Business intelligence is a much broader term typically referring to the overall process by which data is gathered, arranged in databases, analytically transformed for knowledge discovery, formatted for presentation, and then acted upon by the organizational end user. Big data and modern data science technologies are a part of this, but it can also include older technologies based on traditional data warehousing concepts. The approach can include datasets from separate knowledge domains, both internal and external to the organization, and utilize a broad combination of legacy and modern software technologies. These components are merged per a knowledge management policy defining how they must be organized to provide the required added value for optimized decision making.

What does a data science solutions provider do?

A data science solutions provider specializes in delivering highly effective business advice based on data-driven insights, derived from the use of predictive models and analytical software technologies.  The provider employs specialized technical skills and domain knowledge, to identify big data opportunities that are aligned with the business goals of the client. During this process, advanced data science techniques are used to discover patterns in marketplace dynamics and customer behavior that enable the client to anticipate future business opportunities. Using this prior knowledge, the client can then execute actions that will strategically position their business in order to exploit these opportunities for optimum profit and competitive advantage.

The expertise offered by a data science provider typically involves a combination of skill sets, including business and marketing science, software design, database development, statistical analysis, and machine learning. By collaborating as a multidisciplinary team, the resident specialists typically engage the following activities that are focused on delivering maximum value to clients:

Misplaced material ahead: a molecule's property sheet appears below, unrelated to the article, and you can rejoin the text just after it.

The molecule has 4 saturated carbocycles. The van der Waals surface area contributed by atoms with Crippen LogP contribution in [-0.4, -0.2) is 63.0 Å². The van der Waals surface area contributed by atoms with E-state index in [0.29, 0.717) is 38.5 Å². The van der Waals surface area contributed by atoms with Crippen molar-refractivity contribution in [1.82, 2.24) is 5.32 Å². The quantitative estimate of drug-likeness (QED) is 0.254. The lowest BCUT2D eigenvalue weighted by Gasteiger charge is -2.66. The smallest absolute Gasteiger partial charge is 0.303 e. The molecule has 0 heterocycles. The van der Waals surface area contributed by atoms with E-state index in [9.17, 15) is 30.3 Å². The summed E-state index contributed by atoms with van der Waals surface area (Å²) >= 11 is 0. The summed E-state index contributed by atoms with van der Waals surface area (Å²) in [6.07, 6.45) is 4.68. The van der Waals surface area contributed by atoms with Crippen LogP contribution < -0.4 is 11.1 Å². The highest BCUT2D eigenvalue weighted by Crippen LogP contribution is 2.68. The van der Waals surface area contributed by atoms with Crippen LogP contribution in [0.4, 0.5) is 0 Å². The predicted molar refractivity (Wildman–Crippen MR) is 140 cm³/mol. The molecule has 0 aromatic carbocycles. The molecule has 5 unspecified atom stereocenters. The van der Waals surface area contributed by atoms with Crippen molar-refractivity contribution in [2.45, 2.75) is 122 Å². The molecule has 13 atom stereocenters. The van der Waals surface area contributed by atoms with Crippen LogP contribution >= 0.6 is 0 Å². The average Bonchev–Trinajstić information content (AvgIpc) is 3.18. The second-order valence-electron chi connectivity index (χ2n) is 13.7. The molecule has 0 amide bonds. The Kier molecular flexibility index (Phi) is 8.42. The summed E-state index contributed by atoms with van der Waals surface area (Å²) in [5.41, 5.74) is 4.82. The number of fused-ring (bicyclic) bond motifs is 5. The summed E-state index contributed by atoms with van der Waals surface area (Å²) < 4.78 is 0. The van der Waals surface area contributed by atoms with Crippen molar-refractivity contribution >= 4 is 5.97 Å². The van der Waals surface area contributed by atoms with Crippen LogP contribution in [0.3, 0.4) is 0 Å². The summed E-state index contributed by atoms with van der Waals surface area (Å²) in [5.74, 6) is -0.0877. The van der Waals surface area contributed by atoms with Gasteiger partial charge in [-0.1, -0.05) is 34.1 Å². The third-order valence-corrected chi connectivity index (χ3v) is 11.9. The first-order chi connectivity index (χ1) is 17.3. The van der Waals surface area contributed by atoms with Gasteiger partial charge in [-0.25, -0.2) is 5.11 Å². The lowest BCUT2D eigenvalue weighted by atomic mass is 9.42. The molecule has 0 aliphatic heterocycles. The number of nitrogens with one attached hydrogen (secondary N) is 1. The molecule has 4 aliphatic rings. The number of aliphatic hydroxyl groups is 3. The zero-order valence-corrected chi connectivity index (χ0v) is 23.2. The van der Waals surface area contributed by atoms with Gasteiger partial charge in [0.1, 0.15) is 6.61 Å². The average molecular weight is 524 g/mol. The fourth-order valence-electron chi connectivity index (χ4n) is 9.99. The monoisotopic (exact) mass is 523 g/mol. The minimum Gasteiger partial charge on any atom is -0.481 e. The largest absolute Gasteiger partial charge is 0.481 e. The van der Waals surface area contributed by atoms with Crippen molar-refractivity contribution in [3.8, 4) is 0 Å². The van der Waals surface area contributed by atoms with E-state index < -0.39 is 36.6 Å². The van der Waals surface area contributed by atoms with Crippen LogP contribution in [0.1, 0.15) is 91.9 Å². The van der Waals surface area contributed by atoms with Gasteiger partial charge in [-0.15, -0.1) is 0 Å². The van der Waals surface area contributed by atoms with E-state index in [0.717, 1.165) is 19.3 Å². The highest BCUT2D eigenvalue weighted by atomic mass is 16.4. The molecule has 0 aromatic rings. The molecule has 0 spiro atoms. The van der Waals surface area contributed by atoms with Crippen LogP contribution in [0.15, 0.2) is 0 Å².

• Design and implement machine learning software algorithms that are programmed to mine the big data stores and produce a detailed analysis for vetting by business and marketing experts.
  • Apply marketing and business expertise to interpret discovered trends and develop a data-driven business strategy for clients, which will enable them to leverage maximum benefit from findings.
  • Implement data hygiene protocols by cleaning and validating the data to ensure that it is accurate, complete, and internally consistent with respect to original collection methodologies.
  • Engage data exploration and interpretation to identify analytics opportunities and insights that offer the greatest benefit for the client, and apply data-driven techniques in developing solutions.
  • When dealing with limited data, apply statistical methods to identify business questions that the available data can answer, thus maximizing the information potential for the data set.
  • Collect large sets of structured and unstructured data from various sources, identifying and reformatting those of best quality, and then determine the variables with best predictive power.
  • Design Java software architectures for managing distributed computing and database storage applications, and for networked communications involving data feeds from real-time sources.
  • Maintain comprehensive knowledge of a broad range of statistical and machine learning software tools, so that blended solutions can be designed using the best advantages of each tool.
  • Develop data visualization software strategies that intuitively communicate important findings to stakeholders from various non-technical backgrounds.
What are the different types of data analysis?

There are six main types of analysis that can be employed to extract value-added information from data. The list below presents them in increasing order of complexity. However, this does not reflect order of usage in any given study; in fact, most studies will only employ a few of the methods, and not all of them. The types are summarized as follows:

  • Descriptive Analysis: In this basic step, statistical properties of the data are calculated and explored via visualization graphics; this could also include an examination of distributional properties such as extreme values.
  • Diagnostic Analysis: This method focuses on detecting previously unknown relationships via cross- correlation analysis and cluster models that reveal interactions between variables in the data set.
  • Inferential Analysis: Here, properties of a small data sample are extrapolated to inferences about its overall population; error margins are also computed for the population values being inferred.
  • Predictive Analysis: This involves designing models that learn patterns by analyzing existing data examples. These patterns are then used for more accurate predictions about future outcomes.